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Glasgow Loon

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About Glasgow Loon

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    West Yorkshire
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  1. The Leeds Thread

    No surprise we lost last night at a ground where we havent won at since 1950. We always right of the brentford away game every season .
  2. Premier League 2017-2018

    If you cant beat the dog botherers at home next week then Klopp has to go. As he will have been out thought by his assistant when they were both at Dortmund.
  3. The Leeds Thread

    Well after 3 defeats on the trot we go and win 3-0 at Bristol City who had only lost once this season. 1st home yorkshire derby on Friday night against Sheffield United who are also flying high.
  4. The Leeds Thread

    http://www.yorkshireeveningpost.co.uk/sport/football/leeds-united/green-light-for-leeds-united-training-ground-and-sports-village-plans-1-8811679 A step nearer moving back into the city from Thorp Arch.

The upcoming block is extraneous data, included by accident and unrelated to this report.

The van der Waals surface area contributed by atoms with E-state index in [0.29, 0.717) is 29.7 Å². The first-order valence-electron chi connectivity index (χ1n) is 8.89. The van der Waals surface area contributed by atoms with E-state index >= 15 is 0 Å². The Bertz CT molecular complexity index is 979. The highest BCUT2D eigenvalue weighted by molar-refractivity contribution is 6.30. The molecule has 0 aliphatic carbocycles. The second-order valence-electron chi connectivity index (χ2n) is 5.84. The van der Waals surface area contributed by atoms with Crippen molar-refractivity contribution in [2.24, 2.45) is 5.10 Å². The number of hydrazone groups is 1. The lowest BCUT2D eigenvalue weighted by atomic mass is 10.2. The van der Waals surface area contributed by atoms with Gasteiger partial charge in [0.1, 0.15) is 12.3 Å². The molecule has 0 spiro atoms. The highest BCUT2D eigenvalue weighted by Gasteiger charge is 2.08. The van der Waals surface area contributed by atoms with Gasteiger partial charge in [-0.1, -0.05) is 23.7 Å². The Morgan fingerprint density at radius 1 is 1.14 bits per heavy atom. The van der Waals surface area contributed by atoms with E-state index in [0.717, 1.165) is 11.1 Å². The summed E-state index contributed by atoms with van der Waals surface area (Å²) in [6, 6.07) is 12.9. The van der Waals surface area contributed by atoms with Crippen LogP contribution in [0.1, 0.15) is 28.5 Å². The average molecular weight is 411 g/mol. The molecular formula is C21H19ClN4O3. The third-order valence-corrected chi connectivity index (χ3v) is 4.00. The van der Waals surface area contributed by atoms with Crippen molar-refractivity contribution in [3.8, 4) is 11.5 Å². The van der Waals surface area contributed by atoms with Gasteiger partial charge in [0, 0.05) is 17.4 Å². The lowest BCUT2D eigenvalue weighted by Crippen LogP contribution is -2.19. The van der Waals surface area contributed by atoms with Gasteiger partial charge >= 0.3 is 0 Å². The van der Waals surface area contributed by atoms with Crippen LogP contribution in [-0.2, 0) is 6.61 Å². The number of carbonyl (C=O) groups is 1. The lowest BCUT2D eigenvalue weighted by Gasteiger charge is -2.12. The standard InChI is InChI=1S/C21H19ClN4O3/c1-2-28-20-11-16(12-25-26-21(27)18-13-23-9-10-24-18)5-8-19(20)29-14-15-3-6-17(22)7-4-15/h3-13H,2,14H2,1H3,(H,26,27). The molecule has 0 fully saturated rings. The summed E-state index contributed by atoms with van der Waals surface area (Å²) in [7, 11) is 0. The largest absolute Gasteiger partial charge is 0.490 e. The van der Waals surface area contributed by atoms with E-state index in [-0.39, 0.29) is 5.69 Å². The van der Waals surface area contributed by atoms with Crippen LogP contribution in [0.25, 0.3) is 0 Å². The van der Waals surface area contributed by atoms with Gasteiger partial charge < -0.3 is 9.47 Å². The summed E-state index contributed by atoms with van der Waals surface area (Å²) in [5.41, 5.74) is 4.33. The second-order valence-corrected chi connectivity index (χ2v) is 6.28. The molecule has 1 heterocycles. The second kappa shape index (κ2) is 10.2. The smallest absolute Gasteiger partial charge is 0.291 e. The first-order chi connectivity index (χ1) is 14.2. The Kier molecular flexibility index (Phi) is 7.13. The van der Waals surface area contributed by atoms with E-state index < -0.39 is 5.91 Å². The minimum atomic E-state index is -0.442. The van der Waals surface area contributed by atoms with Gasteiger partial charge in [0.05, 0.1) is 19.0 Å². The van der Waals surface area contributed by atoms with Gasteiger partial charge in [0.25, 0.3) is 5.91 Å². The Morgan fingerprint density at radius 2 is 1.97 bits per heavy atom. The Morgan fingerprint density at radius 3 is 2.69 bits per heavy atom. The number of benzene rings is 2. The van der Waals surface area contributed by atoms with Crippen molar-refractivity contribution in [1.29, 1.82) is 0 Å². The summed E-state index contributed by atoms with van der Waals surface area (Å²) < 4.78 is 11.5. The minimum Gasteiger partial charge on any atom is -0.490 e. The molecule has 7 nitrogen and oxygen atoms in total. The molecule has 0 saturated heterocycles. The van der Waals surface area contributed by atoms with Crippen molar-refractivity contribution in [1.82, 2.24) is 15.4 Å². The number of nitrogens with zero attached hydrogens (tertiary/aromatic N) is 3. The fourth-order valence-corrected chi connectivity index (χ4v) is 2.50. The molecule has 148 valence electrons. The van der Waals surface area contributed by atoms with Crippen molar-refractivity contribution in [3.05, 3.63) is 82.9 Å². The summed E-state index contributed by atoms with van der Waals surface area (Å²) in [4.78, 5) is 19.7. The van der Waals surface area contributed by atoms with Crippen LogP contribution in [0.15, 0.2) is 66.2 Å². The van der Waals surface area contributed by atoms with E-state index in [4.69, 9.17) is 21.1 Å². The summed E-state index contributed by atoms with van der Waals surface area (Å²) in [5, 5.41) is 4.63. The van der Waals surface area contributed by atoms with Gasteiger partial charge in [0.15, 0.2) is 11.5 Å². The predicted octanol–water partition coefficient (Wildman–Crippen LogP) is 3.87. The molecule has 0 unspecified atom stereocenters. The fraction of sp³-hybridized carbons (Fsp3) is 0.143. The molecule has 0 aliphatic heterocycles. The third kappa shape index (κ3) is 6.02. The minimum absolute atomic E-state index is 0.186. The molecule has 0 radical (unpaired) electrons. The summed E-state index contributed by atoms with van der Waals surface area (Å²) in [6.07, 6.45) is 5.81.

5. The Leeds Thread

    Just found the crowd funding page if anyone want to donate to the cause:- https://www.justgiving.com/crowdfunding/sheriden-worsley
  6. The Leeds Thread

    http://www.bbc.co.uk/news/uk-england-leeds-41652398 Well done Mr Radrizzani and the club, am sure the supporters will give their all a week on Friday at home to the blades.
  7. Football League 2017/18 season

    He wasnt in charge as Lee Carsley was caretaker manager, Cotterrill was in the stand.
  8. The Leeds Thread

    Peter Lorimer's memorabilia to be bought by the club:- http://www.bbc.co.uk/sport/football/41450545
  9. The Leeds Thread

    https://www.thecourier.co.uk/fp/sport/football/st-johnstone/513753/joe-shaughnessy-love-play-leeds-united-brother-conor/
  10. Football League 2017/18 season

    Harry sacked from Birmingham and also Michael Brown at Port Vale and Gary Caldwell at Chesterfield gone as well.
  11. The Leeds Thread

    https://www.thelondoneconomic.com/sport/leeds-united-secretly-want-return-old-guard/13/09/
  12. The Leeds Thread